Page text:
Abengoa/Acciona Power Plant Hydrogen Mitigation Project: Cooperative Research and Development Final Report, CRADA Number CRD-15-583

Gregory Glatzmaier

Research output: NRELTechnical Report


Several Gigawatts (GW) of solar concentrating parabolic trough generating capacity have been installed in the U.S. and internationally in the past five years. Many of these power plants include thermal energy storage, which allows the plants to generate electricity during off-sun hours. The U.S. now has about 1 GW of solar-to-electric generating capacity using concentrating parabolic trough technology. Parabolic trough power plants have a long-standing performance issue relating to the build-up of trace quantities of hydrogen gas in the receiver tubes. Hydrogen is a byproduct of the very slow breakdown of the heat transfer fluid. Accumulation of hydrogen in the receivers causes a loss in the thermal efficiency of the receivers and an overall decrease in the power plant annual electricity output. Since a typical plant contains 50,000 receivers, addressing this issue by individual receiver is not practical. The National Renewable Energy Laboratory (NREL) conceived and developed a method to remove or purge hydrogen from the power plant receivers by removing hydrogen from a single location within the plant. Hydrogen gas is purged from the heat transfer fluid that resides in the power plant expansion tanks. Modeling shows that quantitative removal of hydrogen from the expansion tanks will reverse build-up of hydrogen in the receiver tubes and restore the power plant to its full performance and annual energy output. This method is documented in U.S. Patent 8,568,582, which issued in October 2013. Two companies, Abengoa Solar and Acciona Solar Power, Inc. contacted NREL to discuss solutions to the eventual build-up of hydrogen in their commercial parabolic trough power plants. NREL proposed to implement its method at Acciona's Nevada Solar One (NSO) parabolic trough power plant in Boulder City, Nevada. The first year will consist of laboratory testing at the NREL Energy Systems Integration Facility (ESIF) along with process specification, design, and costing. The second year will be the full-scale implementation of the hydrogen mitigation process at the NSO power plant in Nevada.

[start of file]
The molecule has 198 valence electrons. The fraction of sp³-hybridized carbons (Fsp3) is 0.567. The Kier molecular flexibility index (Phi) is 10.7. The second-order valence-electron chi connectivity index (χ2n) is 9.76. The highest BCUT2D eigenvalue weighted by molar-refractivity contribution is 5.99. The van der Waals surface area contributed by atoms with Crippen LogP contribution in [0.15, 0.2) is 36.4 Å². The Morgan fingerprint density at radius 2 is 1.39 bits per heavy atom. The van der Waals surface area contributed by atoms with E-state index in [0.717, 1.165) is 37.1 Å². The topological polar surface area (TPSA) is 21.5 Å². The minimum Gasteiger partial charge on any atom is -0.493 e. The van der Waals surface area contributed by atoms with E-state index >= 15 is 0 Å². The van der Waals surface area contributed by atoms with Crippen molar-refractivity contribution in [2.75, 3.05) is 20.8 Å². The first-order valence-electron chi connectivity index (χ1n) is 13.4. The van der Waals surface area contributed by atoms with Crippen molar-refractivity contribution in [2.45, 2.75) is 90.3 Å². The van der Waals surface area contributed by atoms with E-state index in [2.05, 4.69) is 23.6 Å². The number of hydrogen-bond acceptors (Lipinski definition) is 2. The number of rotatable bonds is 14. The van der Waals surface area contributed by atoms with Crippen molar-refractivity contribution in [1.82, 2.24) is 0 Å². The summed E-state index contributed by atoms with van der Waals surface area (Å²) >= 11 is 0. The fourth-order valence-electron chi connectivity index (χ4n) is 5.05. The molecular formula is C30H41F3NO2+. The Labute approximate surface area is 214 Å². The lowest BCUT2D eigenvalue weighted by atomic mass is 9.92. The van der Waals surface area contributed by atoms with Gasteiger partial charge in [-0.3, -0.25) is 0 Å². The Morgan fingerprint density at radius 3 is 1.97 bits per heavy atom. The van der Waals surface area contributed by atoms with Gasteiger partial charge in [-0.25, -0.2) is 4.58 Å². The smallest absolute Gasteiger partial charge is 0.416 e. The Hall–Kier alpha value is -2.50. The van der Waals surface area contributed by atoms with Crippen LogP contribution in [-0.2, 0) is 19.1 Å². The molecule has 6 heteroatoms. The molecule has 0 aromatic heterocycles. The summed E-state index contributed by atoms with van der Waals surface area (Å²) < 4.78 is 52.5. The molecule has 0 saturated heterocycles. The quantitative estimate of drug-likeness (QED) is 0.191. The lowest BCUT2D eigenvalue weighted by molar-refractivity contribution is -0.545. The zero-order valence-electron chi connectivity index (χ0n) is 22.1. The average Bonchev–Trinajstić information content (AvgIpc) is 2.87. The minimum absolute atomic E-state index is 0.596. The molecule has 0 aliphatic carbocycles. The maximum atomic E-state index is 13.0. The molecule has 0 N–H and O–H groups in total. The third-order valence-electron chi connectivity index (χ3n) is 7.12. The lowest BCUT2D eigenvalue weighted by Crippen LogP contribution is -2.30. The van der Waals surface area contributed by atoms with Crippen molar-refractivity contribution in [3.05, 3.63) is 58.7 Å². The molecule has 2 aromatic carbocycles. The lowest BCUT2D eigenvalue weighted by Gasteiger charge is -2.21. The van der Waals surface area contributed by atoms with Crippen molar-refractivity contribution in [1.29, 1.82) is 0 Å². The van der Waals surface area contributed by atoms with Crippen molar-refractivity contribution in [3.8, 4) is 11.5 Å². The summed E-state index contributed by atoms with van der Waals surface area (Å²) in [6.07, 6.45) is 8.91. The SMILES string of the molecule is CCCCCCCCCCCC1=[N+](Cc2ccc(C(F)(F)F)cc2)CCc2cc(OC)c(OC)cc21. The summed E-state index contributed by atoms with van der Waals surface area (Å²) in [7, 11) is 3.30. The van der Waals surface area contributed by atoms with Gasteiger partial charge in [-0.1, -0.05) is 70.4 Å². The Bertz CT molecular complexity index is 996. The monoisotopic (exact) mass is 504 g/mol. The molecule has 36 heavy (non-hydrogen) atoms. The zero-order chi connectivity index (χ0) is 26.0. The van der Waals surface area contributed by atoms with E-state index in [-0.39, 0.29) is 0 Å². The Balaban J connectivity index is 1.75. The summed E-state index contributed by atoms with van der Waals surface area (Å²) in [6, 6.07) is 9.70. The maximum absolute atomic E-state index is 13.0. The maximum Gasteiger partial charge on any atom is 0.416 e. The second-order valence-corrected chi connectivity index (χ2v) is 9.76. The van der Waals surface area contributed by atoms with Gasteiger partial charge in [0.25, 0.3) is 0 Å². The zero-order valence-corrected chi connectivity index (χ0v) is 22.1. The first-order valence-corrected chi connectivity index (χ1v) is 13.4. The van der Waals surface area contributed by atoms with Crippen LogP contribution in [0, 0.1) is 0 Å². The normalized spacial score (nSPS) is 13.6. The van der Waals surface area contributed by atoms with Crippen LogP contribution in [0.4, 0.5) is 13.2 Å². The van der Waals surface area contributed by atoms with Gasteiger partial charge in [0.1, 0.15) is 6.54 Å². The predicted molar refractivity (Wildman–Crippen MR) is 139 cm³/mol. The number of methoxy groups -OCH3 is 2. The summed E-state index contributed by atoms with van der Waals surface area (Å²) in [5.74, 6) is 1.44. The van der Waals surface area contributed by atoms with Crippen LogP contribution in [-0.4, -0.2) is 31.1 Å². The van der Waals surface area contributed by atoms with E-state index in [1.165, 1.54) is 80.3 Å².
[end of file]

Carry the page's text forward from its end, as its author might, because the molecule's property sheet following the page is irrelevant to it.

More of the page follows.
Original languageAmerican English
Number of pages59
StatePublished - 2019

NREL Publication Number

  • NREL/TP-5500-74618


  • Acconia
  • concentrating parabolic
  • ESIF
  • gigawatt
  • GW
  • Nevada
  • NSO
  • off-sun
  • solar
  • thermal


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